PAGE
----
The Australian Federal Police (AFP) declined the opportunity to interview a Sri Lankan asylum seeker sent back from Christmas Island who alleged he had been “severely tortured” by local police on his return, a cable obtained under freedom of information laws has revealed, The Guardian reported.
The cable, sent to Canberra from the Australian high commission in Colombo in August 2010, states that the AFP did not interview the alleged torture victim so as to avoid interference with an investigation being conducted by the Sri Lankan police.
“In the interests of keeping our distance from the Sri Lankan investigation, we do not intend to take up the offer to meet with him,” the cable states.
It states the man was arrested as a result of a “disruption” – or operation to combat suspected people smuggling – that had occurred a week previously. “The detained suspect is a Sinhalese returnee from Christmas Island,” it reads.
The cable reveals that an AFP officer instead “managed to sight” the man while he was in Sri Lankan custody and deduced that he “appears in good health” but it is unclear how much time had elapsed between the alleged torture and the AFP viewing the returned asylum seeker. The case was eventually written off as “unsubstantiated”.
The cable also makes reference to a letter from the returned asylum seeker’s lawyer, which lays out the torture allegations in detail. It makes clear that the high commission was in possession of this letter at the time the torture allegations were made.
The legal letter, which formed part of the returned documents from a Freedom of Information Act request initiated by Guardian Australia and the Human Rights Law Centre, sheds further light on the allegations.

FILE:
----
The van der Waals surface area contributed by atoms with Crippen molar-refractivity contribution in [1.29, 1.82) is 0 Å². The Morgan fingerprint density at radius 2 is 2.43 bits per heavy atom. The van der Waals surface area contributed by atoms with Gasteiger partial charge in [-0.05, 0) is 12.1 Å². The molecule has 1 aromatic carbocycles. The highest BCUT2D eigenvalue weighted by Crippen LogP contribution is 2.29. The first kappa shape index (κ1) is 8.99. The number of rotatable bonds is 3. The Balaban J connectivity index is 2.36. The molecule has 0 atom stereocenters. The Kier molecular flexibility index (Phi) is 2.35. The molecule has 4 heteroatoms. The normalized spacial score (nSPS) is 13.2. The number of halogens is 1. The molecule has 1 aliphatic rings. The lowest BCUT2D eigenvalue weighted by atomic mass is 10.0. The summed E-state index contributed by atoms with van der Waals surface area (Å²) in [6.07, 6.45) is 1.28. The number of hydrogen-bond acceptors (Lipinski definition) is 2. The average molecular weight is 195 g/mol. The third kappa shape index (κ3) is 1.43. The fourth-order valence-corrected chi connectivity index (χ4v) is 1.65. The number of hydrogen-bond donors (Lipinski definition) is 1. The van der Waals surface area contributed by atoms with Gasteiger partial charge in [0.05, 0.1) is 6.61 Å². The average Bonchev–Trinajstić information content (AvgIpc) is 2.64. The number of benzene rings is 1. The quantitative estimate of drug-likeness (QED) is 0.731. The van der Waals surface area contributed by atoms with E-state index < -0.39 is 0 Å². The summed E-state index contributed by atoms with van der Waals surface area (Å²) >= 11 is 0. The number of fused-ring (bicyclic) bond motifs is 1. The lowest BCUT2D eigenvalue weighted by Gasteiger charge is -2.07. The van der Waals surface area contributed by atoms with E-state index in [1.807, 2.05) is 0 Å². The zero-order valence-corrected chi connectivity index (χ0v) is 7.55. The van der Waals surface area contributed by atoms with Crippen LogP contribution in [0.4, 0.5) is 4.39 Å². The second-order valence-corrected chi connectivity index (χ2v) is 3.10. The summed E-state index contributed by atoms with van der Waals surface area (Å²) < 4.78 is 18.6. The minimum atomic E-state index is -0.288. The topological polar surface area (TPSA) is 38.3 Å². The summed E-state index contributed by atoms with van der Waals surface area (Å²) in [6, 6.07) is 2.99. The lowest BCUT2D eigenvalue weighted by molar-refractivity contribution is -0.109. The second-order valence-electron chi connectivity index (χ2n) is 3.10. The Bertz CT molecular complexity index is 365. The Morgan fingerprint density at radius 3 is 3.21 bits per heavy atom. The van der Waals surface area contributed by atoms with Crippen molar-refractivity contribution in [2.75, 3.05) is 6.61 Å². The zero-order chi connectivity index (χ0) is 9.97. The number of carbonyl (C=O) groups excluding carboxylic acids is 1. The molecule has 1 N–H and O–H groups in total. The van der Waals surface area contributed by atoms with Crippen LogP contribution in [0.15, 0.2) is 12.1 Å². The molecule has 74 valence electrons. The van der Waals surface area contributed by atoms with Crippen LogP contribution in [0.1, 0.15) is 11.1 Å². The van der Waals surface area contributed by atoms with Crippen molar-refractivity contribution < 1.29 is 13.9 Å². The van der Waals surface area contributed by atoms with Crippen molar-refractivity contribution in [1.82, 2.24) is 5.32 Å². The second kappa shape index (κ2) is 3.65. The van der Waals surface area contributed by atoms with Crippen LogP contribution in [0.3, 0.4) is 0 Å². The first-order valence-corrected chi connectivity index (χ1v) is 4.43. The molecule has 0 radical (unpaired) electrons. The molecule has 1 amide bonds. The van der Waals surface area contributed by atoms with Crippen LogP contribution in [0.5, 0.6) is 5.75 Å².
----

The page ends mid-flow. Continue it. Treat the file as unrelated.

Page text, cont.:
It states that the alleged torture victim had received a call from the Australian high commission in Colombo seeking to return some of his possessions from Christmas Island, a year after his return. It says just a few days after this call, the man was contacted by the Criminal Investigation Department (CID) of the Sri Lankan police.
According to the letter, the man was later arrested and witnesses reported he was “publicly tortured by CID in front of other villagers, mother and wife”. The letter states that the man was tortured again in custody and that his lawyer had been prevented from visiting him.
“Usually Sri Lankan police do not allow victims to say that they were tortured. They somehow prevent this kind of things by threatens [sic]. We need doctors to inspect … immediately,” the letter states.
The cable from the high commission says the alleged torture victim would be seen by a doctor and that the CID officer in charge of the case had told the AFP the torture allegations “had no basis”. The cable also states that the initial arrest was conducted by the Sri Lankan navy.
The case referred to in the cable is one of four brought to the Australian high commission in Colombo as of June 2013.